When I want him to do something, I get down on one knee, so I can stay face to face with him and look him in the eyes while I tell him what we’re going to do.
I play dumb and ask him how to do some of the things we need to get on with, sometimes doing it wrong on purpose, to make him laugh.
And I do my best to touch him on his shoulder, arm, or head as I gently push him in a direction I need him to go — I don’t just say “go brush your teeth,” but rather hug him from behind and tell him “time to brush the teeth” while I gently push him towards the bathroom.
We connect with purpose and without. Throughout the day, during our small interactions. And early in the morning, or late at night, simply to rejoice our time together. It has made a world of difference in our relationship.
You, Too, Can Connect With Your Tot in Under 5 Minutes
I know you’re stressed, often in a hurry, and more often than you want, you’re feeling resentful because you need to make efforts to make the relationship with your child work. But connecting with the child can really take under 5 minutes, and it is worth its weight in gold. You could try to:
- Initiate a hug and let him be the one who initiates the separation — you hold him until he starts to fidget and shows he’s had enough (you could and should try this more often throughout the day);
- Look him in the eyes when he comes to you excited about something he did;
- Deliberately show the child that you’re all ears by putting away your smartphone or laptop or whatever — that, of course, if you’re not quite during your working hours and in the middle of a call with your boss;
- Slip in some crazy mismatched dancing socks when he expects it the least, with a funny song and some funny moves — don’t worry, your child is your biggest fan, not a critic (and if he crosses his hands in a sign of “I’m serious and we’re not doing this”, you can always imitate him and ask him “Oh, is this your newest dance move? I’m lovin’ it!”);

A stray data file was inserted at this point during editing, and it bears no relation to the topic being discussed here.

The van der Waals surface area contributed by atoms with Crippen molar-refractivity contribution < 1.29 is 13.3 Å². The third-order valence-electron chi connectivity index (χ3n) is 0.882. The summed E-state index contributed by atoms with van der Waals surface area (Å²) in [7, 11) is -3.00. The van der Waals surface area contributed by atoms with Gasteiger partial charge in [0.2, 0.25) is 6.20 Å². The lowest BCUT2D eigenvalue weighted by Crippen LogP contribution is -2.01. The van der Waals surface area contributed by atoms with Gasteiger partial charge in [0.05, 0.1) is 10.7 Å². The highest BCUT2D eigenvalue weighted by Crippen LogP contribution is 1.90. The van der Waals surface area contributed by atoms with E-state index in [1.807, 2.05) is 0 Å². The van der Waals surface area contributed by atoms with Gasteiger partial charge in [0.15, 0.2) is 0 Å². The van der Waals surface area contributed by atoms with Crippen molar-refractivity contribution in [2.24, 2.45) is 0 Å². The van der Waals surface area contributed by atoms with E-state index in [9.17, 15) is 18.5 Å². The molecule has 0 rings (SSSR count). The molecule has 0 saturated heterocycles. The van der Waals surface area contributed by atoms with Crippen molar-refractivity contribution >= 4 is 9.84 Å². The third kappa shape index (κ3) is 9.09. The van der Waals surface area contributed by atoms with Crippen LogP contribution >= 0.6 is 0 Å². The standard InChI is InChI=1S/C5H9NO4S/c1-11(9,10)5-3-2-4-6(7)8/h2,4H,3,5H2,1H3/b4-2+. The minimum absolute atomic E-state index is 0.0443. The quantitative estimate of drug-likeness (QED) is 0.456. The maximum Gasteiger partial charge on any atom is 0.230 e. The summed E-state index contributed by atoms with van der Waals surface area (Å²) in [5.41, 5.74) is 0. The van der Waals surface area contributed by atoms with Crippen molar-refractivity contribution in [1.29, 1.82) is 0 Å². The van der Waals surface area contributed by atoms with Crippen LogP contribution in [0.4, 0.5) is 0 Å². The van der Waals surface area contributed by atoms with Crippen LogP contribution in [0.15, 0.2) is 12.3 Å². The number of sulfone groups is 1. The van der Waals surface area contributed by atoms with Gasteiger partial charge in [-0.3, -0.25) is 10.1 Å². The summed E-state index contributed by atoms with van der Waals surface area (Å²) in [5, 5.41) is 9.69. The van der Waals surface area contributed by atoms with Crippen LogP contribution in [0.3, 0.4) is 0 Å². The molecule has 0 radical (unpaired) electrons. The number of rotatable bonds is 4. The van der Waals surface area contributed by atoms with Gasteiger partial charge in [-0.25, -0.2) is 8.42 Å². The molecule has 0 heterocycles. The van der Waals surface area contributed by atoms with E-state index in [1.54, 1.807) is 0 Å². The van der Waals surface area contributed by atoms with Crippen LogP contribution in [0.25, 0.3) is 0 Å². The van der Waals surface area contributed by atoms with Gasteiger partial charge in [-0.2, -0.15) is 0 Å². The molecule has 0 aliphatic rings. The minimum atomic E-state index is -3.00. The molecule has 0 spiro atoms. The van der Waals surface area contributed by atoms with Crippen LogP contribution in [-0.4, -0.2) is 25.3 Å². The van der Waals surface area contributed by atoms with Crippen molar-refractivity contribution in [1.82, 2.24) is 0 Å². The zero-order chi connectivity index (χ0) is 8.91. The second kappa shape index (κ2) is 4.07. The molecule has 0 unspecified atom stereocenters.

- Chase him around the house and be the one who doesn’t get to catch him — you could and should theatrically fall right when you’re about to get your hands on him;
- Take out an old photo album — children love to see pictures of their smallest versions, and you, too, could use remembering their cheeky, toothless smiles from once upon a time;
- Smile when he enters the room and greet him with excitement — at least once a day, even when you don’t necessarily feel that excitement (your brain can’t tell the difference and will soon start feeling the excitement);
- Sing instead of yell — you will inevitably feel the need to raise your voice at some point, so you might as well try your opera singer voice and watch for the reaction you’re going to get;
- Make up silly rhymes if you’re good with words — children don’t just love a good rhyme, but they also experience enormous benefits from listening to rhymes.
- Use affectionate names — you can use as many as you’d like and see what the child resonates with; I call my son by many different food names because he loves food — he’s my flavored strawberry dipped in chocolate, my juicy, sticky chicken wing, my sweet and sour cherry pie, my soft and fluffy dinner roll, and so on).
We Could All Use a Bit More Closeness
As I was once playing with my son on the floor, I experimented with staying there and looking at everyone around us from that level. I simply observed what a small child sees and how always looking up for adults makes him feel. If giants surrounded you, you probably wouldn’t feel too comfortable either.
Here’s the thing, though…
Children look up at us while we look down at them. It’s always like that. Don’t you think we could all use meeting each other halfway? Connection is one of those rare moments of the day when we’re at the same level as our child. I guess that’s why it is so powerful because it grounds us in our relationships and makes us see how the other person looks and feels when we’re 100% present in the moment with them.
When you’re sitting above or below the person you’re trying to interact with, it’s easy to get distracted, make the wrong assumptions, or go on auto-pilot.
We could all use a little more closeness. It’s what gets us through the day.
Before you leave… Take a peek at my other articles:
Mama, You’re Not Selfish If You Change Your Mind
“Self-love is the greatest middle finger of all time.“